by: Patrick A. Randolph, Jr.
Professor of Law
UMKC School of Law
MORTGAGES; FORECLOSURE; INSURANCE: A second mortgagee who bids the full amount of his secured debt at a foreclosure sale retains an insurable interest in the property, and thus is entitled to proceeds from a fire insurance policy covering the subject property.
Wilson v. Glancy, 913 P.2d 286 (Okla. 1995).
After commencement of a foreclosure proceeding on a second mortgage, the property suffered insured fire damage of approximately $43,000. The mortgagor attempted to stop the foreclosure sale, arguing that the insurance proceeds would be sufficient to pay both the first and second mortgages. The second mortgagee successfully resisted this argument, and proceeded to foreclosure, bidding its entire debt.
Later, the mortgagor argued that the mortgagor, and not the mortgagee, was entitled to insurance proceeds in excess of the amount necessary to pay the first mortgagee.
At trial, the court directed the carrier to pay the mortgagee the amount of his bid, approximately $10,000, and to remit the balance to the owner. The lender appealed, contending that the relevant policy terms amounted to a "standard" or "union" mortgage clause, which amounted to a contract between the carrier and the mortgagee, entitling the mortgagee to all proceeds from the policy as a direct beneficiary. The Supreme Court agreed, distinguishing the policy's mortgage clause from a "loss payable" clause, in which the mortgagee's interest in the proceeds is treated as security for his debt, and which ceases when the debt is extinguished. If the policy contained a loss payable clause, the trial court would have been correct, because the act of purchasing the property at a sheriff's sale would have extinguished the debt. The Supreme Court additionally held that the owner had no right to any of the proceeds because the redemption period had expired and the foreclosure bid confirmed.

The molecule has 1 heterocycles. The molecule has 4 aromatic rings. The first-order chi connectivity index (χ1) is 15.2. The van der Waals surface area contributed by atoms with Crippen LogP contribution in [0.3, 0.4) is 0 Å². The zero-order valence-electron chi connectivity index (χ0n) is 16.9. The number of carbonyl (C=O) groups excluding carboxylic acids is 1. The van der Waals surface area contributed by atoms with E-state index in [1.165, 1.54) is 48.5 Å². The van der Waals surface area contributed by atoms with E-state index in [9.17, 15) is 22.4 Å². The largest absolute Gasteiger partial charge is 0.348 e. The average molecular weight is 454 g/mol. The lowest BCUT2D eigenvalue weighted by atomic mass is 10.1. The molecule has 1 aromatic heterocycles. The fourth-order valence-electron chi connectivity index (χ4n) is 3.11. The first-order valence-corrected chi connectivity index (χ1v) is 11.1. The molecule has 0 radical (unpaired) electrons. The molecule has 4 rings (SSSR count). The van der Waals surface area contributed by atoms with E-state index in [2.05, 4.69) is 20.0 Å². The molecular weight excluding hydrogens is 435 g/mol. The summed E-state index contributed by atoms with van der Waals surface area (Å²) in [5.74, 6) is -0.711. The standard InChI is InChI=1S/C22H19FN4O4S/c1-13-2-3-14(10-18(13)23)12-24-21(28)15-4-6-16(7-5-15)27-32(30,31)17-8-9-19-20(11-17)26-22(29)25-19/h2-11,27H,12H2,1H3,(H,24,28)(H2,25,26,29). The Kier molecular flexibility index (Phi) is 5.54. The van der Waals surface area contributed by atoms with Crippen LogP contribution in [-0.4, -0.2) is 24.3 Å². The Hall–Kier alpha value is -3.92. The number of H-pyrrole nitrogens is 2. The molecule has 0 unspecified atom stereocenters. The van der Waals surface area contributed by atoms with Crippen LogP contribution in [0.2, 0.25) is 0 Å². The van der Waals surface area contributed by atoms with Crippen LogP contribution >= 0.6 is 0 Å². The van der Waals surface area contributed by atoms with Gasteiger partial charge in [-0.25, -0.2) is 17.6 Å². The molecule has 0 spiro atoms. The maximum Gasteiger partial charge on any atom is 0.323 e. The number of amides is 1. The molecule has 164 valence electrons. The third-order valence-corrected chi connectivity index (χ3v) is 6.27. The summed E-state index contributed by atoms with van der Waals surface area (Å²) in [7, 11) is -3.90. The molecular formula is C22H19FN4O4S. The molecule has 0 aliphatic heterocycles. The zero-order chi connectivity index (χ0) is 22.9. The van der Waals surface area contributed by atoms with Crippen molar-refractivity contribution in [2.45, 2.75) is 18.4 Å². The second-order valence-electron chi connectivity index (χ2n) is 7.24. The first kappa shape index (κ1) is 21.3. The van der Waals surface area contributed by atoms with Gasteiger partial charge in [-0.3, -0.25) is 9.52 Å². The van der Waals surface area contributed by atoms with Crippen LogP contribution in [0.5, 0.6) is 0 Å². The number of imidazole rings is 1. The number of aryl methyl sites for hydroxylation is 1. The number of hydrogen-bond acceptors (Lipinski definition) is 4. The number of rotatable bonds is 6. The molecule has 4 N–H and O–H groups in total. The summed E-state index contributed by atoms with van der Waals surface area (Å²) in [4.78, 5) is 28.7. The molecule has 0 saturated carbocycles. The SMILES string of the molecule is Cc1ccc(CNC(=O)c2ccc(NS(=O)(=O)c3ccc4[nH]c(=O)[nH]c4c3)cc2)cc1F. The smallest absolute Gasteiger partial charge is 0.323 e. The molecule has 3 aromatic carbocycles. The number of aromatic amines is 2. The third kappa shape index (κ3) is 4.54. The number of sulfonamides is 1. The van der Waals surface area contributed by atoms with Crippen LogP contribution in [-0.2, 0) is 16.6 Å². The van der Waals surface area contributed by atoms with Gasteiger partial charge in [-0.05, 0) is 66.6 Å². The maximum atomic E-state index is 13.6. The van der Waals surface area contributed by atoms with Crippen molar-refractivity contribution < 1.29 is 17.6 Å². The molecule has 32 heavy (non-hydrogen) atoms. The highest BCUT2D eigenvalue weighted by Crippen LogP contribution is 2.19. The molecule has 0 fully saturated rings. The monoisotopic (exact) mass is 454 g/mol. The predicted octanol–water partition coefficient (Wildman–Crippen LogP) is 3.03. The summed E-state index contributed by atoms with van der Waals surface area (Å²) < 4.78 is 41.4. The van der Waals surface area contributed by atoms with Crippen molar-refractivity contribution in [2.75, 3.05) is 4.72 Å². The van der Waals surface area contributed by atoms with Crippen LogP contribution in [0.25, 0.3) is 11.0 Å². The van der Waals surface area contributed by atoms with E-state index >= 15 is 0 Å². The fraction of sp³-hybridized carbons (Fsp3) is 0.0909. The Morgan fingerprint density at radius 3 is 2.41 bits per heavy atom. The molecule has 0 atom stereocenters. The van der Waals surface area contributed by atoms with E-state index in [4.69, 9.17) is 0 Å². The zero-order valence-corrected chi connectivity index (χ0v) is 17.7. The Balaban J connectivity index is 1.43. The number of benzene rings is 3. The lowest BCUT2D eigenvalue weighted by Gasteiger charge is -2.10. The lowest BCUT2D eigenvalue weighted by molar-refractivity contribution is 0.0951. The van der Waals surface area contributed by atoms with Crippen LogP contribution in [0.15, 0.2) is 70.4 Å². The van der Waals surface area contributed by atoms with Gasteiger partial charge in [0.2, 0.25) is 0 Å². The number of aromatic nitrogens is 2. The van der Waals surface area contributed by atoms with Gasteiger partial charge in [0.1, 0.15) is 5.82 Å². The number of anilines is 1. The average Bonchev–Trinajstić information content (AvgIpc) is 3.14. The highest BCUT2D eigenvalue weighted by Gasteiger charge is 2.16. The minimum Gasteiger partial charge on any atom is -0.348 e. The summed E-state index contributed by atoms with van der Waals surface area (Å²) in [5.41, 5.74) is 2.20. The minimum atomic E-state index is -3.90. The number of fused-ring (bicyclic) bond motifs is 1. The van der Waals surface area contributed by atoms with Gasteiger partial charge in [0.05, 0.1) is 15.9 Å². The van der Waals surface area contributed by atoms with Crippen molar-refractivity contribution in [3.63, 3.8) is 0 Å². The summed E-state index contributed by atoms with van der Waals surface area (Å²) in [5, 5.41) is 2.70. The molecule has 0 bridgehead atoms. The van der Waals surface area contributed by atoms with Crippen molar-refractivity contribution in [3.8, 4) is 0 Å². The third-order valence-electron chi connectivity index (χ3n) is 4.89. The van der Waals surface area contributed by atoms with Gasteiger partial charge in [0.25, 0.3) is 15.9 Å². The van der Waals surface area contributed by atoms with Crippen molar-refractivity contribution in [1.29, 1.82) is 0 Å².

Comment: This case is a complete mystery to the editor. The principle cases the court cites deal with situations in which the foreclosure sale occurred prior to the damage. In such cases, indeed, the mortgagee under a "union" mortgage clause would be entitled to continued coverage by insurance for which premiums have already been paid.
But here the mortgagee bid at the sale after the damage had been incurred. To hold that it could bid in its debt and also obtain insurance proceeds gives it an impossible advantage over all other bidders, placing the validity of the sale into question. No other foreclosure sale purchaser would have the benefit of insurance proceeds relating to pre-existing damage. Why should the mortgagee?
When a mortgagee bids in its debt, its entire interest has been satisfied. The purpose of the insurance of its interest is realized. There is no point in recognizing any further insurable interest in the mortgagee. The situation might be different where parties bidding at the sale were unaware of the damage to the property. That manifestly was not the case here.
For a better articulation of the principles, on facts not precisely like those here, see Chrysler First Financial. Serv. Corp. v. Bolling, 608 So. 2d 734, 737 (Ala. 1992). Also, see Section III of the editor's draft article: Issues Concerning Mortgagee's Casualty Insurance Interests, which is posted on the DIRT website. http://cctr.umkc.edu/www/w3/dept/dirt
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